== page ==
What creates sustainable competitive advantages for ethereum projects?

My background is as an investor at a major technology hedge fund that invests in large cap equities like Facebook. Part of what we focus on is business quality, which I define as “the capacity to earn economic returns in a free market despite competition.” We care about this because, in theory, economic returns should be extremely rare in a competitive market. Part of “business quality” is the property of having sustainable competitive advantages (often called a “moat”) that allows for economic profits greater than 0. A simple framework for assessing competitive advantage is testing for the presence of business characteristics that are (i) valuable, (ii) rare, (iii) inimitable and (iv) non-substitutable. In absence of these characteristics, a business should not earn economic returns in a competitive market because excess returns should be eroded by the aggression of competitors or new entrants to the market.

If we want to map our understanding of classical industries onto crypto-assets, we might say that a crypto-project earns economic profits if it grows transaction volumes at a rate faster than the cost of capital plus the rate of coin inflation less degradation in monetary velocity. If such an event occurs, then competitors should enter to compete away these excess profits. In crypto-land, this often means that a new entrant will fork the source code of an existing project and enter as competition. If 10 factories produce a widget, this widget quickly becomes called a “commodity” and the making of that widget should not earn economic profits. Similarly here, if 10 crypto-projects all replicate a similar codebase and functionality, then the functionality becomes a commodity and the growth in transaction volume should rapidly decline, reducing sustainable returns to coinholders. Stated differently, there is no economically relevant distinction between 1 project with a monetary base of 10 and 10 projects with a monetary base of 1; in either case, value has been diluted even if we want to believe that all the projects have a “fixed supply.”

Unfortunately, many of the characteristics of crypto-projects that are valuable are nevertheless not sustainable sources of competitive advantage (which I define as 5-10 years) even though they do create an advantage initially (e.g., the first 3-4 years). For example:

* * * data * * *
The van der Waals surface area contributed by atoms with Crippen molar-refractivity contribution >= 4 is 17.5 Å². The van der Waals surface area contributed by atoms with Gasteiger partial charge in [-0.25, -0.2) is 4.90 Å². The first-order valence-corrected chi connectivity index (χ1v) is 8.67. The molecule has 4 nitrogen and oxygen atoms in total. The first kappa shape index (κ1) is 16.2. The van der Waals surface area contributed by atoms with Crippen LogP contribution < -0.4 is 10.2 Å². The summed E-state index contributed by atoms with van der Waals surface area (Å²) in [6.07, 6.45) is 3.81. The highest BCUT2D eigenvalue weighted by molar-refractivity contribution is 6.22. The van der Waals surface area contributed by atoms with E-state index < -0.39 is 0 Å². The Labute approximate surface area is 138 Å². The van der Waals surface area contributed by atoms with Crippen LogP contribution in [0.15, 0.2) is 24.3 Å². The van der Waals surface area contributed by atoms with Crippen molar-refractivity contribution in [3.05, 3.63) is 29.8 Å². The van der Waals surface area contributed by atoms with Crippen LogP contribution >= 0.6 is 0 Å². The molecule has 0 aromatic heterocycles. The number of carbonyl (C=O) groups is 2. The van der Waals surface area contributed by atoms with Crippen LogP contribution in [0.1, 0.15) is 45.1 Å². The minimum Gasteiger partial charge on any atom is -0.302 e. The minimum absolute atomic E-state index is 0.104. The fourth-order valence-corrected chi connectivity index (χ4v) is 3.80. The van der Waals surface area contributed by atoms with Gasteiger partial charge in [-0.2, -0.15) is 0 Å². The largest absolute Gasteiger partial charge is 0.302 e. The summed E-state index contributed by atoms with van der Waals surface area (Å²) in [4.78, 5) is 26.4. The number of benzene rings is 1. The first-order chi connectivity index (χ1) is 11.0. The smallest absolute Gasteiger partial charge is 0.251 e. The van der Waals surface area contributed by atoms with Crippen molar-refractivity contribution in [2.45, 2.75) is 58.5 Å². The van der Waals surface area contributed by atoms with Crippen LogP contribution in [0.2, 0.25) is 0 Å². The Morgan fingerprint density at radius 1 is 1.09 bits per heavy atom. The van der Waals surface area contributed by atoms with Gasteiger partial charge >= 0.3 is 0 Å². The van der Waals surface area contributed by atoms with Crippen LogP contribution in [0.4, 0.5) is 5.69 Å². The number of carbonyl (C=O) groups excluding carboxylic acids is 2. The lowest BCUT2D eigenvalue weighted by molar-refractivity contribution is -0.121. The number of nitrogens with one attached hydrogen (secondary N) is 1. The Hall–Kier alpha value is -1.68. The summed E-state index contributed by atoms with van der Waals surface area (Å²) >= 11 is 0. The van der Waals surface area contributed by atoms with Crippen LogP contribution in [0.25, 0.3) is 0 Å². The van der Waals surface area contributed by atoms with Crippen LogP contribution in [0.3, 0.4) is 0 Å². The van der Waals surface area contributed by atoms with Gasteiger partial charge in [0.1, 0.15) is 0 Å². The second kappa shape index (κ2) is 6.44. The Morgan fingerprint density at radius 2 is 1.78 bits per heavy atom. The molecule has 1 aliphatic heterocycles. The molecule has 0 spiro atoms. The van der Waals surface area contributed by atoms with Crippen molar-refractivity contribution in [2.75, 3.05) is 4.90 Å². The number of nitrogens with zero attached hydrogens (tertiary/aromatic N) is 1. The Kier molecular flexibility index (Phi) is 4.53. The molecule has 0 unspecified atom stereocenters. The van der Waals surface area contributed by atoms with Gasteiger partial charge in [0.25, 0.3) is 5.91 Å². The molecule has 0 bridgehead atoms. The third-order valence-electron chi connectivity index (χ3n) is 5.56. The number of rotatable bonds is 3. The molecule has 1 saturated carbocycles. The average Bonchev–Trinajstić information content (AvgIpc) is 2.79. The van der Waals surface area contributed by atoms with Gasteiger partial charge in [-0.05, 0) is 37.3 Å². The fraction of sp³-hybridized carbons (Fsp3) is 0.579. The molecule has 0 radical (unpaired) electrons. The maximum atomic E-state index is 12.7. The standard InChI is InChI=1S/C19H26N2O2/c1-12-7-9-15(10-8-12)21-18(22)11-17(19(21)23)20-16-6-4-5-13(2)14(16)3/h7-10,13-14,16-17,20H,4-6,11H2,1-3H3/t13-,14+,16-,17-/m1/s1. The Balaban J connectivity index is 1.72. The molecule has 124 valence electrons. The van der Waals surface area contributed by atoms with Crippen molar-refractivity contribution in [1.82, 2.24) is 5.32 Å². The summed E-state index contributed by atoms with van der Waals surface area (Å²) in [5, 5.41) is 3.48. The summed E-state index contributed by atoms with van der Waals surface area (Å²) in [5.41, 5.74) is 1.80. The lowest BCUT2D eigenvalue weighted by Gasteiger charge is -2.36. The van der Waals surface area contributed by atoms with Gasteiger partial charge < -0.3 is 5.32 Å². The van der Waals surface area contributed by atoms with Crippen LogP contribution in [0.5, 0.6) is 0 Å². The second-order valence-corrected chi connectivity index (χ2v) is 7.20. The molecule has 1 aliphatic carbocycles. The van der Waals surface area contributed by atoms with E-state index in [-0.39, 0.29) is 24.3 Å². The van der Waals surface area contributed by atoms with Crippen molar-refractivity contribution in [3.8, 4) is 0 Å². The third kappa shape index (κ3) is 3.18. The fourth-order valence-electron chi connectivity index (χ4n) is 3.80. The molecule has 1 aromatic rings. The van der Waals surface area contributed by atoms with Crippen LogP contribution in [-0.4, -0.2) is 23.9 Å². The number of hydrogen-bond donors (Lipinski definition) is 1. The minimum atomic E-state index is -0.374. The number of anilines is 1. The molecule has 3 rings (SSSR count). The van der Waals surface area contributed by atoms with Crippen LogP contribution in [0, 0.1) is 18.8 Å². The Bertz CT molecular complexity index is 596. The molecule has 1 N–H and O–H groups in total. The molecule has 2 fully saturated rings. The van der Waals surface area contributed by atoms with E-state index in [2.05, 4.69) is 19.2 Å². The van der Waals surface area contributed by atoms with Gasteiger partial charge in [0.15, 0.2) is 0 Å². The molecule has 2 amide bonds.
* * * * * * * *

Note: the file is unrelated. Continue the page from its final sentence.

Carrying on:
(A) Talent: Currently, talent is a temporary competitive advantage because it is a constrained resource in the ecosystem. As of right now, this is the factor that prevents immediate competition for successful projects. That said, in the long run, talent is never rare, inimitable or non-substitutable for the simple reason that talent tends to diffuse over time in any new technology ecosystem (e.g., knowledge tends to spread to more people over time). For this reason, talent is not a sustainable source of competitive advantage that can make a project endure for the test of time. It is of course useful in assessing young projects that are pre-ICO or in their first 5 years of existence.

(B) Source Code / Technical Ingenuity: Though I agree that a strong code base is a reason why a particular project is valuable in the short run, it is not a source of sustainable competitive advantage, for the simple reason that it is highly imitable (e.g., you can just fork the code). Even if it is true that a genius wrote a particular piece of source code, in theory a lesser genius can fork the code and replicate the identical codebase. When this occurs this is no different than if the original project had massively diluted coins outstanding.

In contrast, there are at least a few things that I think are, in fact, long term sustainable competitive advantages:

(A) Network Effects: Some projects facilitate the creation of 1 or 2 sided networks. An example is Numer.ai which has a network of data scientists that sit on a 1 sided network. Because it is difficult to coordinate people to participate on this platform, this is a sustainable source of competitive advantage. This also I think does occur in open source / decentralized models that have many contributors. For example, Wikipedia has a two sided network of users and writers; if someone attempted to compete with Wikipedia it would be difficult to replicate both sides of this network. With this line of reasoning a crypto-project that created a wikipedia-coin (similar to Steem or Colony but maybe a Wikipedia version) should exhibit similar sustainable competitive advantages if it were able to achieve mass adoption.

(B) Ecosystem: Ethereum has significant competitive advantages over other smart contracting platforms for the simple reason that it has a rich ecosystem that is supportive of new development. It’s easy to learn solidity because there’s tons of resources. There’s a ton of existing projects and people in the community. All of these things make it harder for another entity to compete with Ethereum eventually.